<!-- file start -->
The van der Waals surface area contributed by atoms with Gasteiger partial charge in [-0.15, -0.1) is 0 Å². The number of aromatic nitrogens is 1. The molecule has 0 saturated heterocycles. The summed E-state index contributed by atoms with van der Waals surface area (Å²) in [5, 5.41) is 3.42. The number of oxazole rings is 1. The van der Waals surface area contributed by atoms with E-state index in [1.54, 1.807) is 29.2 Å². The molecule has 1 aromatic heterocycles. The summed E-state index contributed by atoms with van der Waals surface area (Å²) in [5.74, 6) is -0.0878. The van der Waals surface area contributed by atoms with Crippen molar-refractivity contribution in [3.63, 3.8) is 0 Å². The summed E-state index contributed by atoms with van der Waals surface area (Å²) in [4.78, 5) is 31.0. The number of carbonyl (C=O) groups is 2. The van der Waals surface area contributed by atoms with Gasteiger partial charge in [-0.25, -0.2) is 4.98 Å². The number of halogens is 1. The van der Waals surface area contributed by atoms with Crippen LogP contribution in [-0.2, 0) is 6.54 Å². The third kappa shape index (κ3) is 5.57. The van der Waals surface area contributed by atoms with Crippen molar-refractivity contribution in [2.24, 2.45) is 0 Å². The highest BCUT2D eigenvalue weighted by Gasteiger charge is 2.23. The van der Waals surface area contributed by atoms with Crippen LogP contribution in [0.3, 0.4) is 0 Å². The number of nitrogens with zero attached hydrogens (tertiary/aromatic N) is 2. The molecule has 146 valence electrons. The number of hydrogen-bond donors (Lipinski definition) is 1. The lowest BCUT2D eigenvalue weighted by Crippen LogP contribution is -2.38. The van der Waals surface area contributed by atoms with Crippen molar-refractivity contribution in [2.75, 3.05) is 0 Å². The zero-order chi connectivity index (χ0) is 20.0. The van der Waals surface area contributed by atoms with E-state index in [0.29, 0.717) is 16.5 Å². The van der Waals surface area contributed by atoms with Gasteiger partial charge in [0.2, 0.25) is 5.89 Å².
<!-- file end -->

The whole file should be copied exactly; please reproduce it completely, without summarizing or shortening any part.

The van der Waals surface area contributed by atoms with Gasteiger partial charge in [-0.15, -0.1) is 0 Å². The number of aromatic nitrogens is 1. The molecule has 0 saturated heterocycles. The summed E-state index contributed by atoms with van der Waals surface area (Å²) in [5, 5.41) is 3.42. The number of oxazole rings is 1. The van der Waals surface area contributed by atoms with E-state index in [1.54, 1.807) is 29.2 Å². The molecule has 1 aromatic heterocycles. The summed E-state index contributed by atoms with van der Waals surface area (Å²) in [5.74, 6) is -0.0878. The van der Waals surface area contributed by atoms with Crippen molar-refractivity contribution in [3.63, 3.8) is 0 Å². The summed E-state index contributed by atoms with van der Waals surface area (Å²) in [4.78, 5) is 31.0. The number of carbonyl (C=O) groups is 2. The van der Waals surface area contributed by atoms with Gasteiger partial charge in [-0.25, -0.2) is 4.98 Å². The number of halogens is 1. The van der Waals surface area contributed by atoms with Crippen LogP contribution in [-0.2, 0) is 6.54 Å². The third kappa shape index (κ3) is 5.57. The van der Waals surface area contributed by atoms with Crippen molar-refractivity contribution in [2.24, 2.45) is 0 Å². The highest BCUT2D eigenvalue weighted by Gasteiger charge is 2.23. The van der Waals surface area contributed by atoms with Crippen LogP contribution in [0.3, 0.4) is 0 Å². The number of nitrogens with zero attached hydrogens (tertiary/aromatic N) is 2. The molecule has 146 valence electrons. The number of hydrogen-bond donors (Lipinski definition) is 1. The lowest BCUT2D eigenvalue weighted by Crippen LogP contribution is -2.38. The van der Waals surface area contributed by atoms with Crippen molar-refractivity contribution in [2.75, 3.05) is 0 Å². The zero-order chi connectivity index (χ0) is 20.0. The van der Waals surface area contributed by atoms with E-state index in [0.29, 0.717) is 16.5 Å². The van der Waals surface area contributed by atoms with Gasteiger partial charge in [0.2, 0.25) is 5.89 Å².